Part of thinking Orange is recognizing that parents are the primary spiritual leaders of their children and the church's job is to partner with them and help them thrive in that role. Anyone who has been around the church long enough knows that the family's influence will trump the church's influence 8-9 times out of 10, for good or for ill. The importance of fathers in church and how that affects their families is massive, apparently.

Something I read recently that shocked me, despite knowing what I just mentioned, was how important the father's influence is on children's faith. What I read was this:

“If a father does not go to church, no matter how faithful his wife’s devotions, only one child in 50 will become a regular worshipper. If a father does go regularly, regardless of the practice of the mother, between two-thirds and three-quarters of their children will become churchgoers (regular and irregular).” Source – Touch Stone Mag

Now, a couple of things need to be said about this study:

  • The study was done in 1994 in Switzerland. So, not only is it dated it's also from a totally different context that I know very little about.
  • It's based on a survey that I couldn't find so I have no way of knowing exactly how the questions were phrased.
  • It doesn't address, as best I can tell, the effects of not having a dad around at all. Is the mom's influence greater in those cases?

My hunch is that the results probably wouldn't be very different here in America. That's sobering to think about.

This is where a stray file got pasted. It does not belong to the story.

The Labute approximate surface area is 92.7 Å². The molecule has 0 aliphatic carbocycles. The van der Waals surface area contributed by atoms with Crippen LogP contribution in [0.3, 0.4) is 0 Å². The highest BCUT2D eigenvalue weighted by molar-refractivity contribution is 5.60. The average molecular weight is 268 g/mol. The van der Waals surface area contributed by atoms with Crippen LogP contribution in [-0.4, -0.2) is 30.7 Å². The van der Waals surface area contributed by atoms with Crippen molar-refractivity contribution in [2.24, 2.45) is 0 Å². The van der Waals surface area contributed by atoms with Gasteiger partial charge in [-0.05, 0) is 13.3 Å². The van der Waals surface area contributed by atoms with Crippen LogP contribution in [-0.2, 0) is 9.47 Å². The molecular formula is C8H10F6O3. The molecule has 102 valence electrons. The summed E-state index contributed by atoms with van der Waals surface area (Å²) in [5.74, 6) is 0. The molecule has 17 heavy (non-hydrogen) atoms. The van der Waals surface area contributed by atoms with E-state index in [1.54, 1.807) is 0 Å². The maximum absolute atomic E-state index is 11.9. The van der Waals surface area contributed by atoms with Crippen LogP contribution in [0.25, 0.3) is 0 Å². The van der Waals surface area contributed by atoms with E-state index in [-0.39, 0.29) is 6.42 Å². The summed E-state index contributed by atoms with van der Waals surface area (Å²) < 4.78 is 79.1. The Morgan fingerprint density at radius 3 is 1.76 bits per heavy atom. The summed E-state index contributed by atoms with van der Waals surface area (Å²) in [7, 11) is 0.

I grew up attending church with my mom and sister. My dad almost never came. Something else the article mentions that I think is true is that “Curiously, both adult women as well as men will conclude subconsciously that Dad’s absence indicates that going to church is not really a ‘grown-up' activity.” I may have thought that at times but at some point Jesus, and by extension, the Church, became real and important to me. From my experience, I can't say the statistic of 1 in 50 would be accurate, but even if it's MUCH better and it's 1 in 10, a 10% chance is not very good.

Here are my gut reactions in light of this information:

  • We need to reach dads. I might start by reading Why Men Hate Going to Church (affiliate link).
  • We need to assume every kid will be the 1 in 50 if their dad is not involved. Don't have a negative outlook.
  • We still need to think about how to serve single moms well.

What do you think? Does this seem accurate? What's your experience? What can we do?